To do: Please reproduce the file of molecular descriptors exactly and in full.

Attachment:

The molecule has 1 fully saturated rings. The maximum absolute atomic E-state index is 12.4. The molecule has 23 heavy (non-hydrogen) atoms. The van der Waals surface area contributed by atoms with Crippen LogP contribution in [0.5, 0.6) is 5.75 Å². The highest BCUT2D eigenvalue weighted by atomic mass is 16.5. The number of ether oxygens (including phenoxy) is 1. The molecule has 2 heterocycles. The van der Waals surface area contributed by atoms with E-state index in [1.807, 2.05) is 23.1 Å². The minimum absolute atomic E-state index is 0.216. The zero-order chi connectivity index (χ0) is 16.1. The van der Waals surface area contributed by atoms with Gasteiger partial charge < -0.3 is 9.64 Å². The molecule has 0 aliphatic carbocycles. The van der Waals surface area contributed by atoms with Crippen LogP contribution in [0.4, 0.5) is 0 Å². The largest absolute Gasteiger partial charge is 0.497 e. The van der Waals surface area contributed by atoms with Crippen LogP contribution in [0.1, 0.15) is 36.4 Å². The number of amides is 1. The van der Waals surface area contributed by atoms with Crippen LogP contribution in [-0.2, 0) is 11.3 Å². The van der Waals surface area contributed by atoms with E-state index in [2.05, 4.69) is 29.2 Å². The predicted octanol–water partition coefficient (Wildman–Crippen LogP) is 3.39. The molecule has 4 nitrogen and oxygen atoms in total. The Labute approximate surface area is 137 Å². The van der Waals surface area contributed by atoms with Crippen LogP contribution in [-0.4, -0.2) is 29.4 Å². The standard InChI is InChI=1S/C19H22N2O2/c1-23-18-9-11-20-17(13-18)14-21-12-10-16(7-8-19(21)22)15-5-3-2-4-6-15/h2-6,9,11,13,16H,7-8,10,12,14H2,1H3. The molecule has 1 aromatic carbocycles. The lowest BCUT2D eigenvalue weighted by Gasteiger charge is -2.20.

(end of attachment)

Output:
The molecule has 1 fully saturated rings. The maximum absolute atomic E-state index is 12.4. The molecule has 23 heavy (non-hydrogen) atoms. The van der Waals surface area contributed by atoms with Crippen LogP contribution in [0.5, 0.6) is 5.75 Å². The highest BCUT2D eigenvalue weighted by atomic mass is 16.5. The number of ether oxygens (including phenoxy) is 1. The molecule has 2 heterocycles. The van der Waals surface area contributed by atoms with E-state index in [1.807, 2.05) is 23.1 Å². The minimum absolute atomic E-state index is 0.216. The zero-order chi connectivity index (χ0) is 16.1. The van der Waals surface area contributed by atoms with Gasteiger partial charge < -0.3 is 9.64 Å². The molecule has 0 aliphatic carbocycles. The van der Waals surface area contributed by atoms with Crippen LogP contribution in [0.4, 0.5) is 0 Å². The largest absolute Gasteiger partial charge is 0.497 e. The van der Waals surface area contributed by atoms with Crippen LogP contribution in [0.1, 0.15) is 36.4 Å². The number of amides is 1. The van der Waals surface area contributed by atoms with Crippen LogP contribution in [-0.2, 0) is 11.3 Å². The van der Waals surface area contributed by atoms with E-state index in [2.05, 4.69) is 29.2 Å². The predicted octanol–water partition coefficient (Wildman–Crippen LogP) is 3.39. The molecule has 4 nitrogen and oxygen atoms in total. The Labute approximate surface area is 137 Å². The van der Waals surface area contributed by atoms with Crippen LogP contribution in [-0.4, -0.2) is 29.4 Å². The standard InChI is InChI=1S/C19H22N2O2/c1-23-18-9-11-20-17(13-18)14-21-12-10-16(7-8-19(21)22)15-5-3-2-4-6-15/h2-6,9,11,13,16H,7-8,10,12,14H2,1H3. The molecule has 1 aromatic carbocycles. The lowest BCUT2D eigenvalue weighted by Gasteiger charge is -2.20.